With the cooler months right here, it is a good time to assess our horses’ diet. As temperatures fall horse’s needs may vary especially in older horses or horses that may have a low body weight index leading into winter.
In winter, our horses required energy levels increase, they need additional energy to maintain body temperature and keep warm. A horses first line of defence against the cold is its coat. Coming into winter it will lengthen and thicken to trap the air and heat beneath. Their second line of defence is their fat deposits which can be metabolised if nutrients are lacking hence the importance of having your horse is optimum condition leading up to the cooler months.
Some of the things we can do to assist our horses get through the cold are
- Rugging – if a horses coats get wet, they can get heavy which inhibits its ability to trap air. A nice warm rug will help keep the elements at bay.
- Stabling – which helps to increase body heat with good air flow.
- Increase roughage – heat is generated during digestion helping to maintain body heat. Roughage is very important during winter especially as our pastures slow down. The horses digestive system is designed to be constantly grazing, so ensuring access to good quality hay can help prevent prevent any major health issues.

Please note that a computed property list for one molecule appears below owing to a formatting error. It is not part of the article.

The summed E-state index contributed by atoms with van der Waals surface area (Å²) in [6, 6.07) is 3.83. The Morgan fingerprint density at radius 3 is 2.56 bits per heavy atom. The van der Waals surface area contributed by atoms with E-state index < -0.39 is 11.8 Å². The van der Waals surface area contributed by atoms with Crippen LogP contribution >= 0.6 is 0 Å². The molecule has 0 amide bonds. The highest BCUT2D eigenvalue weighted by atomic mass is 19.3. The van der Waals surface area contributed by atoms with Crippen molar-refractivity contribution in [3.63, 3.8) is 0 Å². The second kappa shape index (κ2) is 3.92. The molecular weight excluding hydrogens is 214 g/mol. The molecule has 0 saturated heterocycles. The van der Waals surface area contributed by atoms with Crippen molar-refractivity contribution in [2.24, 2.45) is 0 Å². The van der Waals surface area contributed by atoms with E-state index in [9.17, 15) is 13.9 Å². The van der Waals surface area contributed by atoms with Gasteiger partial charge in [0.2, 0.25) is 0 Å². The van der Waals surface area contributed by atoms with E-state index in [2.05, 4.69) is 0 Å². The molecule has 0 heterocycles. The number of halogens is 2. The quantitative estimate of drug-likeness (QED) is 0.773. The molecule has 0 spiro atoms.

- Allow access to clean fresh water – even in winter a horse should be consuming 25-35 litres of water per day.
- Introduce some Electrolytes and hydration – even though you may not think your horse needs electrolytes in winter, it is just as important as any other time of year, they still lose them even if it’s not visible to you. When winter approaches horses tend to rely more on hay than pasture as our grasses stop growing, this can lead to dehydration and in extreme cases impaction colic. Hay has a significantly lower water content than pasture so during winter horses do not get as much of that added water/fluid that they absorb through eating pasture, combine that with the fact they will probably drink less with cooler water temperatures, and dehydration can occur.
- Add a little oil to your horses’ diet – It is a cool energy source that is easily absorbed
Just as we like to be well fed and warm in winter, so do our horses. Providing good quality feed and hay together with good hydration will help your horses stay nice and cosy as it gets colder. It’s is always a good idea to start planning well in advance so you horse can go into winter with a good solid foundation to see them through those frosty mornings.
Written by Selena Phillis